Public Security Minister Gilad Erdan continues to work at a feverish pace to help Israel catch up with other advanced countries like China, North Korea and Iran.
After declaring he would take care of Mark Zuckerberg and the social networks because they were responsible for the recent waves of terror – and not Israel’s occupation policy, which has been going on for 50 years – Erdan this week took a new McCarthyite approach. Erdan aims to set up a special committee that will draw up a blacklist of companies, organizations and individuals who call for a boycott of Israel or the West Bank settlements.
Unlike a solution to the problem of the social networks, which are operated by very influential foreign companies, the drawing up of blacklists can easily be accomplished. An inter-ministerial committee would decide which upstart agencies dare to criticize the Israeli occupation and call for boycotts in an effort to end it.
How exactly would the relevant materials get to this committee? Apparently Gilad McCarthy expects ordinary citizens to report unusual leftist activity by neighbors corresponding with hostile agents across the sea. These informers will surely receive a symbolic reward from the Blacklist Ministry.
Erdan was presumably happy to hear that on Monday the state was already following his new policy when it refused to let Isabel Phiri, an executive with the World Council of Churches, enter the country on grounds that she’s a BDS activist. Interior Minister Arye Dery ordered her deported, saying, “Approving the entry of activists like Phiri is essentially backing the unacceptable activity that she and her comrades are promoting.” Blacklister Erdan added: “Boycott activists belong outside the state’s borders.”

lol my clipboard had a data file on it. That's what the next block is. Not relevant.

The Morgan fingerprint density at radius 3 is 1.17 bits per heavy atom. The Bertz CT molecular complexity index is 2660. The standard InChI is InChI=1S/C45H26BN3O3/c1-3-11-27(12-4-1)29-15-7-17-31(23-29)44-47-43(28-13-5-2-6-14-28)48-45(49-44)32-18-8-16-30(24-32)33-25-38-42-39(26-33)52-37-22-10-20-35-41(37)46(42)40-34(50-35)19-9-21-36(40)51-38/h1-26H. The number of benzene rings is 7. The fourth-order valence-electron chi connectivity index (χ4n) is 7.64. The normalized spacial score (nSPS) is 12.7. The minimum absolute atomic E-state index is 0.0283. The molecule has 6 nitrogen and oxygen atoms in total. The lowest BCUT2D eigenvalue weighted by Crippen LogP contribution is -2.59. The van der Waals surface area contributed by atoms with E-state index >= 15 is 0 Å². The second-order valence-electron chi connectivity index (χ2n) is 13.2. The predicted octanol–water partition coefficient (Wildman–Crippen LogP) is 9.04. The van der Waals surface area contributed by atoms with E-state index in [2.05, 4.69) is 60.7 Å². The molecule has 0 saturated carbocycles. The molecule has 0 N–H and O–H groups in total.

Phiri is a veteran African theologian with the World Council of Churches, and the purpose of her visit was to consult with church leaders in Jerusalem regarding the Ecumenical Accompaniment Program in Palestine and Israel, which monitors human rights. Four other members of her delegation were allowed to enter the country.
These facts are of no interest to the dynamic public-diplomacy duo of Erdan and Dery, nor was the criticism by the World Council of Churches’ general secretary, Olav Fykse Tveit. As he put it, “I am very surprised and dismayed that the Israeli Ministry of Interior is apparently basing its decisions on incorrect and unreliable sources.”
The Israeli government has been conducting a disastrous pincer maneuver. It’s drawing up and implementing unconstitutional plans aimed at eventually annexing the occupied territories. At the same time, it’s trying to choke off both domestic and foreign criticism of the occupation and punish efforts to end it by boycotts and similar means.
As part of this occupation obsession, the premier and his ministers are trying to cut Israel off from the outside world, throw it into a room of fun house mirrors full of blacklists, and lead it to oblivion.
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